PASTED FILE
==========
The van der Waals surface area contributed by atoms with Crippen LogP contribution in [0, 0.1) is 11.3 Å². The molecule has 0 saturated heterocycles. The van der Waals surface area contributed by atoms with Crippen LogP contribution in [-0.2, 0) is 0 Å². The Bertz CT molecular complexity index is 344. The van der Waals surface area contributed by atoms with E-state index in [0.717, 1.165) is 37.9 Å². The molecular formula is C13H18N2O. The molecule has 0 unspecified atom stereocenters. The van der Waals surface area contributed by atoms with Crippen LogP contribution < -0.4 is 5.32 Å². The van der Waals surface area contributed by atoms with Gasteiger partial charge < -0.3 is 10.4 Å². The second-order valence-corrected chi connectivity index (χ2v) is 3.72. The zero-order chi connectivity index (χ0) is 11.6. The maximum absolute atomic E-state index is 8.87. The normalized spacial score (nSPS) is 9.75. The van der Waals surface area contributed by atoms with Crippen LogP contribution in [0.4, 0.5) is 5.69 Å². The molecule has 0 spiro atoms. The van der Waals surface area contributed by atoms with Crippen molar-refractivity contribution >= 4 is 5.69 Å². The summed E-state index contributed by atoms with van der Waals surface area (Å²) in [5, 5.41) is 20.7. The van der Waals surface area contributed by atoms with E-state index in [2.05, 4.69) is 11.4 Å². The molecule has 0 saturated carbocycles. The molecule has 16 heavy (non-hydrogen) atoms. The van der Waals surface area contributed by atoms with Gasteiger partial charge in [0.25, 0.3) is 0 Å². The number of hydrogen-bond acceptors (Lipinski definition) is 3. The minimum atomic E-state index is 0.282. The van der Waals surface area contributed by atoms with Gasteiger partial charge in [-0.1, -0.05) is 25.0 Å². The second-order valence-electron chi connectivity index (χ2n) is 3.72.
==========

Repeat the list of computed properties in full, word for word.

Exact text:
The van der Waals surface area contributed by atoms with Crippen LogP contribution in [0, 0.1) is 11.3 Å². The molecule has 0 saturated heterocycles. The van der Waals surface area contributed by atoms with Crippen LogP contribution in [-0.2, 0) is 0 Å². The Bertz CT molecular complexity index is 344. The van der Waals surface area contributed by atoms with E-state index in [0.717, 1.165) is 37.9 Å². The molecular formula is C13H18N2O. The molecule has 0 unspecified atom stereocenters. The van der Waals surface area contributed by atoms with Crippen LogP contribution < -0.4 is 5.32 Å². The van der Waals surface area contributed by atoms with Gasteiger partial charge < -0.3 is 10.4 Å². The second-order valence-corrected chi connectivity index (χ2v) is 3.72. The zero-order chi connectivity index (χ0) is 11.6. The maximum absolute atomic E-state index is 8.87. The normalized spacial score (nSPS) is 9.75. The van der Waals surface area contributed by atoms with Crippen LogP contribution in [0.4, 0.5) is 5.69 Å². The molecule has 0 spiro atoms. The van der Waals surface area contributed by atoms with Crippen molar-refractivity contribution >= 4 is 5.69 Å². The summed E-state index contributed by atoms with van der Waals surface area (Å²) in [5, 5.41) is 20.7. The van der Waals surface area contributed by atoms with E-state index in [2.05, 4.69) is 11.4 Å². The molecule has 0 saturated carbocycles. The molecule has 16 heavy (non-hydrogen) atoms. The van der Waals surface area contributed by atoms with Gasteiger partial charge in [0.25, 0.3) is 0 Å². The number of hydrogen-bond acceptors (Lipinski definition) is 3. The minimum atomic E-state index is 0.282. The van der Waals surface area contributed by atoms with Gasteiger partial charge in [-0.1, -0.05) is 25.0 Å². The second-order valence-electron chi connectivity index (χ2n) is 3.72.